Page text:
PALM SPRINGS, Calif. (AP) — As a child, Lawrance W. McFarland lived on a small piece of land on a Native American reservation in Palm Springs he described as a “little world of its own,” surrounded by the parts of the city that were tourist magnets and depicted in movies.
The retiree, who now lives in Mississippi, recently recalled seeing houses of the diverse, tight-knit community being torn and burned down in the square-mile area known as Section 14.
“We thought they were just cleaning up some of the old houses,” he said.
But eventually his family was told to vacate their home, and McFarland, his mother and his younger brother hopped around from house to house before leaving the area altogether and moving to Cabazon, a small town about 15 miles west of Palm Springs.
Decades later, Palm Springs’ city council is reckoning with those actions, voting in 2021 to issue a formal apology to former residents for the city’s role in displacing them in the 1960s from the neighborhood that many Black and Mexican American families called home. But the former residents say that is not enough.
Those former residents now say the city owes them more than $2.3 billion for the harm caused by their displacement. That would be nearly $1.2 million per family. The dollar amount was disclosed Sunday at a meeting attended by experts such as Cheryl Grills, a member of the state’s reparations task force studying redress proposals for African Americans.
The effort in Palm Springs is part of a growing push by Black families to seek compensation and other forms of restitution from local and state governments for harms they’ve suffered due to generations of discriminatory policies that continued long after slavery ended.
California’s statewide reparations task force is evaluating how the state can atone for policies like eminent domain that allowed governments to seize property from Black homeowners and redlining that restricted what neighborhoods Black families could live in. Last year, Los Angeles County officials voted to complete the return of land in Manhattan Beach to a Black family descended from property owners who had it seized by the city through eminent domain in the 1920s. The family decided to sell the property back to the county for $20 million.
Palm Springs officials expect to work with a “reparations consultant” to decide whether and how to compensate the families displaced from the area, said Amy Blaisdell, a spokesperson for the city, in an email. The council may take this up for a vote later this month. The city, located about 110 miles east of Los Angeles, is home to about 45,000 people today and is largely known as a desert resort community, home to golf courses and ritzy resorts.
The families are also exploring legal avenues for reparations. Areva Martin, a Los Angeles lawyer representing them, filed a tort claim with the city in November alleging officials hired contractors to bulldoze homes and sent the fire department to burn them. City officials said in response that they would work with former residents and their descendants to try to come up with a solution, Martin said.
“There’s no evidence of the tremendous contributions they made to the city,” she said.
Julianne Malveaux, an economist and dean of the College of Ethnic Studies at California State University, Los Angeles, said the $2.3 billion figure accounts for the displacement of 2,000 families and the trauma caused to them.
Lisa Middleton, a city council member and former Palm Springs mayor, said it was important to acknowledge the city’s role in displacing Section 14 residents.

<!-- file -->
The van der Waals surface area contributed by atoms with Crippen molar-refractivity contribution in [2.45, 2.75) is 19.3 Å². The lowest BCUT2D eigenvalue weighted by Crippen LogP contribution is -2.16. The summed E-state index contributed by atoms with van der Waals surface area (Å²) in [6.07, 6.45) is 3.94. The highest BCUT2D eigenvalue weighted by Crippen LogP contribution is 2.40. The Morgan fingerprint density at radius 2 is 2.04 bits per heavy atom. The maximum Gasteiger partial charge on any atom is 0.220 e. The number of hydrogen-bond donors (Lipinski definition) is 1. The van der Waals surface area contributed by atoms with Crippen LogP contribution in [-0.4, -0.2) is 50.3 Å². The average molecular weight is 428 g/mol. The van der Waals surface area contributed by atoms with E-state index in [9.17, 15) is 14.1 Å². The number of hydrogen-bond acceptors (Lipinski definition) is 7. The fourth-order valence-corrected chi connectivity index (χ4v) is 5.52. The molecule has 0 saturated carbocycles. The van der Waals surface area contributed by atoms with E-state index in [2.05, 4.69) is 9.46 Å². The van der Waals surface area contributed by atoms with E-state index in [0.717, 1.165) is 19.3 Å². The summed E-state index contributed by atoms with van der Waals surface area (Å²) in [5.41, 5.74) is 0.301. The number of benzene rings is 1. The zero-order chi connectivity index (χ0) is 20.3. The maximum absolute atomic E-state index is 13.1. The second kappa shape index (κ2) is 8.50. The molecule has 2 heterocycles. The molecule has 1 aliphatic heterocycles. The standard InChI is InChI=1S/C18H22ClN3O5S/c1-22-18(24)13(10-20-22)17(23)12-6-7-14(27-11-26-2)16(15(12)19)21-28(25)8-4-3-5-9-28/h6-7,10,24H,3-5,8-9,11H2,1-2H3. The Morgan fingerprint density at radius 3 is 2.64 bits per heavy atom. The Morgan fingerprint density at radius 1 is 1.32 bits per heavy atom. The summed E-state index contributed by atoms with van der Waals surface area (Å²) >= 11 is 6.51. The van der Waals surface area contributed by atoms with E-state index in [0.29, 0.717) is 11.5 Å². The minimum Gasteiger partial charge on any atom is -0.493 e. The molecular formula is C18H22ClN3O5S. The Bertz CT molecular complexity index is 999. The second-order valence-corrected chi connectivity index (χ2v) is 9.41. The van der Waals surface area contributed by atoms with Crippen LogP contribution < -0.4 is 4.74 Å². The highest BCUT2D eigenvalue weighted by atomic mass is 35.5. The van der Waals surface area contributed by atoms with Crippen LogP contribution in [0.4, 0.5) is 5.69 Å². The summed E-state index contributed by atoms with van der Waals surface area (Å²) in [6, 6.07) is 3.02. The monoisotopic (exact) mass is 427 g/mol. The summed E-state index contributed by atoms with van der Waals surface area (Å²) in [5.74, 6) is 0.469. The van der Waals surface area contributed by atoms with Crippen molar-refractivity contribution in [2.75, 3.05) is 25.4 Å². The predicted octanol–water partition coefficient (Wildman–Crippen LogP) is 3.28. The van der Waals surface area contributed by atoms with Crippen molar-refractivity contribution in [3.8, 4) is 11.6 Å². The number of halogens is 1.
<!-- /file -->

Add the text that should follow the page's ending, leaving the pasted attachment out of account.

“Our history includes some wonderful moments for which we have every right to be proud,” she said at a meeting. “But it also includes some moments for which we have every reason to be remorseful, to learn from those mistakes and to make sure that we do not pass those mistakes onto another generation.”
But the story of displacement at Section 14 is more complicated than some people may realize, said Renee Brown, associate curator and archivist for the Palm Springs Historical Society.
Section 14 is a part of the Agua Caliente Band of Cahuilla Indians reservation. The tribe wanted to open up Section 14 to lease to developers, and the city helped it clear the land over the course of more than a decade, Brown said.
“The city could never have gone on that land and done anything,” she said, without “tribal permission.”
The tribe did not respond to requests for comment.
The tort claim argues the tragedy was akin to the violence that decimated a vibrant community known as Black Wall Street more than a century ago in Tulsa, Oklahoma, leaving as many as 300 people dead. There were no reported deaths in connection with the displacement of families from Section 14.
Three survivors of the Tulsa massacre are seeking compensation through a lawsuit filed against the city. U.S. lawmakers introduced legislation in 2021 to try to make it easier for survivors and descendants to seek reparations, but the bill never received a hearing.
Palmdale resident Pearl Devers lived in Section 14 with her family until she was 12 years old. She helped spearhead efforts in recent years to create a group to reflect on their time living there and determine next steps.
Her father, a carpenter, helped build their home and many others in Section 14, she said. She recalled how close residents in the neighborhood were, saying her neighbors acted as a “second set of parents” for her and her brother.
She recalled smelling and seeing burning homes until one day her mother said their family had to pack their bags and leave.
“We just felt like we were running from being burned out,” she said.
Alvin Taylor, Devers’ brother, said it’s essential for city officials to listen to displaced residents and descendants before deciding on a course of action for how to best make amends.
“An apology is not enough,” Taylor said.